First things first: refresh rates and how many frames you get in game are related to one another but not quite the same thing. If you’re someone with a 75 Hz monitor (refresh rate) you can output 120 FPS (or more) depending on your setup. The only catch is that the end result may not be to your liking.
The trade off with a scenario where a monitor’s refresh rate is lower than the rendered frames per second ultimately comes down to balancing visual clarity and latency. I’ve found that you’ll likely have to make some sacrifices in order to manage these two things, and my experiences with my unique setup have shown me as much.
I have a 4K TV that I use as a monitor. It’s capped at 60 Hz, but my system is capable of rendering a frame rate that far exceeds this refresh rate. In other words, even though I’ll only ever be able to “see” 60 FPS, my GPU is able to render what’s happening in game much faster than what’s displaying on my TV. Visually speaking, nothing changes when running 120 FPS or more on a 75 Hz monitor.
But while you can’t exactly see 120 FPS on a 75 Hz monitor, you may be able to feel it. As I hinted at above, the main benefit of running 120 FPS on a 75 Hz display is that you’ll encounter less latency (how responsive a game feels). This might not be important in games like Starfield or Baldurs Gate 3, but it can make all the difference in highly reactive titles like Counter-Strike 2.
“Slower” monitors – 60 Hz, 75 Hz, or 100 Hz – can still be great for gaming because of this lowered latency. The input lag or latency of running at 60 FPS is roughly 16.6 milliseconds (1 second divided by 60 frames). On the other hand, running a game at 120 FPS halves the input latency to 8.3 milliseconds (1 second divided by 120 frames). Again, your games won’t appear smoother, but they will feel more responsive.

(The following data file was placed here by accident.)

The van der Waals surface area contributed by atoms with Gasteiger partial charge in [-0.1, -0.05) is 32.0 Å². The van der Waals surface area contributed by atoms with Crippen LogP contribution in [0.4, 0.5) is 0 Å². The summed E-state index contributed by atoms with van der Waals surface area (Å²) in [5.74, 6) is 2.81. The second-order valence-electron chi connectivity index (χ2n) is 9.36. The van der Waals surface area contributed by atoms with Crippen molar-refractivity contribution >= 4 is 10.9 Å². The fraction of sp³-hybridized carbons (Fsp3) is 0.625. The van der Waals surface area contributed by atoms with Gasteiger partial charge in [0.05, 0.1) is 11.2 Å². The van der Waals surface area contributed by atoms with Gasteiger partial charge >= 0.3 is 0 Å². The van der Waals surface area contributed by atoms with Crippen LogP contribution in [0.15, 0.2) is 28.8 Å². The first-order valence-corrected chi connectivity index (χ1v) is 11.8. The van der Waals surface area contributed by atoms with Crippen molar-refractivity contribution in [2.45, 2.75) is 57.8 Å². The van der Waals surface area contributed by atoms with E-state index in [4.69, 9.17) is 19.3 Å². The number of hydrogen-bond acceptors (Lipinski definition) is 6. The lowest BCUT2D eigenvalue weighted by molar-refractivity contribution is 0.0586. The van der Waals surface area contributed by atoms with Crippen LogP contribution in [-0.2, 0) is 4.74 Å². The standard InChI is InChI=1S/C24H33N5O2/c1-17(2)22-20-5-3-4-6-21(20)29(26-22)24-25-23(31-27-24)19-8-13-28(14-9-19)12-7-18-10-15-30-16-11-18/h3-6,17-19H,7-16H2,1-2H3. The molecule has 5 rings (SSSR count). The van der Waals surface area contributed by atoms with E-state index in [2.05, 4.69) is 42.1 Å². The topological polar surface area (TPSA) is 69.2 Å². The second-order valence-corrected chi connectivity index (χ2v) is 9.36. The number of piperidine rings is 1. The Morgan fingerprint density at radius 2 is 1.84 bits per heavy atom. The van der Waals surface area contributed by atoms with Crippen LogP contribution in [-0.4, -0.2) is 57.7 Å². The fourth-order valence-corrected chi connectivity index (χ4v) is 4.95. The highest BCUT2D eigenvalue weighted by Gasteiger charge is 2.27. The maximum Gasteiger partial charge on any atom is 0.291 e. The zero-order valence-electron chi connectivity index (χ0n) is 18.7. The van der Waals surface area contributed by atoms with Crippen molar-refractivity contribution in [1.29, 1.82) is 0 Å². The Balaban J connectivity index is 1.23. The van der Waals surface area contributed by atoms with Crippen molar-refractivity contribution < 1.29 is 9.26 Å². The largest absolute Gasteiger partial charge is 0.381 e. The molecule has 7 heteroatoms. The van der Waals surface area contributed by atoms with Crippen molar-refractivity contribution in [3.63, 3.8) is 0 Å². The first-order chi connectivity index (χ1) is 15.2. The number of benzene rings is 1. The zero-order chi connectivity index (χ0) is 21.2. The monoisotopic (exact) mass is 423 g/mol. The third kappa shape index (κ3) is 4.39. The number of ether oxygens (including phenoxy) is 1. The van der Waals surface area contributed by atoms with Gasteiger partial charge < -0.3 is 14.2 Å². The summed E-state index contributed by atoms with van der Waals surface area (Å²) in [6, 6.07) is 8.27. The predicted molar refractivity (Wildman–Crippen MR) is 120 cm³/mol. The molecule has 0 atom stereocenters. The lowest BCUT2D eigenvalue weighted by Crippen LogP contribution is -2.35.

What’s the catch?
I’ve noticed that most games will introduce screen tearing to my TV when exceeding 60 FPS (some games are worse than others). Instead of resorting to Vsync outright (locking your frame rate to your monitors refresh rate), I’ve found that the best way to strike the balance between tearing and latency is by using Nvidia Fast Sync. This can be done by heading to the Nvidia control panel. On the AMD side of things, Enhanced Sync will offer a similar type of solution.
Again, some games will tear worse than others. Depending on your tastes, you may be able to put up with slight tearing for the latency gains. For me, Destiny 2 has awful screen tearing without any sort of Vsync while Counter-Strike 2’s tearing is way less exaggerated.
Things get a little trickier if you’re playing on console. The benefit of reduced input latency still applies, but trying to force 120 FPS on your Xbox Series X or PS5 can provide mixed results. Overriding your console’s auto format might not play nice with your monitor (nothing is displayed). Any screen tearing that’s introduced also can’t be dealt with in the way it can on PC. Still, it’s always worth trying for the benefits mentioned above.
High refresh rate monitors and TVs (120 Hz and above) will always reign supreme for the full benefit of responsive gaming. You’ll never be able to see the increase in visual information on a 60 Hz or 75 Hz monitor as you would on one refreshing at 120 Hz or more. But running your games at 120 FPS or more combined with the low input lag of most 75 Hz monitors means that competitive games should feel much better overall.
Lover of games, tech, nature, and strange electronic music. Shaped by Sega, PlayStation, Nintendo, and Xbox – platform agnostic ever since. Currently overwhelmed by choice on my Xbox Series X thanks to Game Pass.